Firstly, I visualise the concept and create various sketches and technical drawings. However, I consider drawings as a preparation for the real creative process that transpires during the production of the first samples in the workshop. The freely drawn sketches help me retain the idea and communicate it effectively to the glassblowers.
Glass, being a dynamic material, often surprises me with the extent to which design modifications are required due to technological factors. As a result, I have learnt not to become overly attached to the initial draft. By granting glass its freedom, it often rewards me with better results than my original intentions.
Your objects are crafted utilising traditional Czechian practices. Can you delve into the history of this methodology and how you’ve infused it within your work?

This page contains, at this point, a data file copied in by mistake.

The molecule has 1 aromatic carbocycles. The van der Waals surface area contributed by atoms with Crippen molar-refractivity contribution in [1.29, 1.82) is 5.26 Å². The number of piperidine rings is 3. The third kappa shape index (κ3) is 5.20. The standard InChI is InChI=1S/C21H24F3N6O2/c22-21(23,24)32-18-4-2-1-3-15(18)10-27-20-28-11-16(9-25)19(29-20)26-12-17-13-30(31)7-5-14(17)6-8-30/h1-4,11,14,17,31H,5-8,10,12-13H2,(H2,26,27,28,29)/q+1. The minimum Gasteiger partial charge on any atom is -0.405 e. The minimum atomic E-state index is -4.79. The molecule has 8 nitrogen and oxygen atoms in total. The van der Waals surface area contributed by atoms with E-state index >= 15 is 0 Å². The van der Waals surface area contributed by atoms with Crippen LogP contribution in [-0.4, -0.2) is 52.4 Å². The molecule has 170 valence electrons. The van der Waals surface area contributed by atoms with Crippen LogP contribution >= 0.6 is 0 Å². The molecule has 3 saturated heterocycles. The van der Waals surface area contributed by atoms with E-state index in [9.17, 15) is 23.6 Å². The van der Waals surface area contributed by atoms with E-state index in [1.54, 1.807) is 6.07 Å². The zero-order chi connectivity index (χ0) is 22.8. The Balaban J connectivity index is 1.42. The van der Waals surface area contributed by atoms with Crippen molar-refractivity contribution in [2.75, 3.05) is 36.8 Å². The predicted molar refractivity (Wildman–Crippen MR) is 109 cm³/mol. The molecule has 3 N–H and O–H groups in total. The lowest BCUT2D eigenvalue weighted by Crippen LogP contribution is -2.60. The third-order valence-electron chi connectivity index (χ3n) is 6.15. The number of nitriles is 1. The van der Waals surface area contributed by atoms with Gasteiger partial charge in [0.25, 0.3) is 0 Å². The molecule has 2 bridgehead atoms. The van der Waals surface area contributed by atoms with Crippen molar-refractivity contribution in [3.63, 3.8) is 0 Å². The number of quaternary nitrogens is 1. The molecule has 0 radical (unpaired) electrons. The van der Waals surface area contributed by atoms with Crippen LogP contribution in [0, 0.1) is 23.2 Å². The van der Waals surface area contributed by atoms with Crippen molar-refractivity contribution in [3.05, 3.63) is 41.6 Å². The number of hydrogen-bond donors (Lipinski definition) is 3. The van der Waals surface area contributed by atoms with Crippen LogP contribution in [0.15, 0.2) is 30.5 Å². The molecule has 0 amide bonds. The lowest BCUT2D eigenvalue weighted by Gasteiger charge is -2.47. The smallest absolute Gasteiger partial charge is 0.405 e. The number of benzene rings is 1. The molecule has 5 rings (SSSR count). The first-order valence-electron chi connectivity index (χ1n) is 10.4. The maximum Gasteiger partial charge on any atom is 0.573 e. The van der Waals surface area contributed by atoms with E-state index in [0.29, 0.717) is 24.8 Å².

The history of Czechian glassmaking goes back to the 12th and 13th centuries, only to gain recognition in the 16th century as a coveted commodity known for its superior technology and craftsmanship. Furthermore, the glassmaking industry experienced a boom in the 19th and 20th centuries due to technological advancements.
Czechian glassmaking is not only remarkable for its superior quality but also for the various techniques and processing technologies it offers. I specifically use the free-hand glass shaping technique. Typically used for heavier products, this technique does not utilise wooden moulds and solely relies on the glassmakers‘ tools and skills. Moreover, I follow a narrowly focused local style of my native place, the Bohemian Highlands.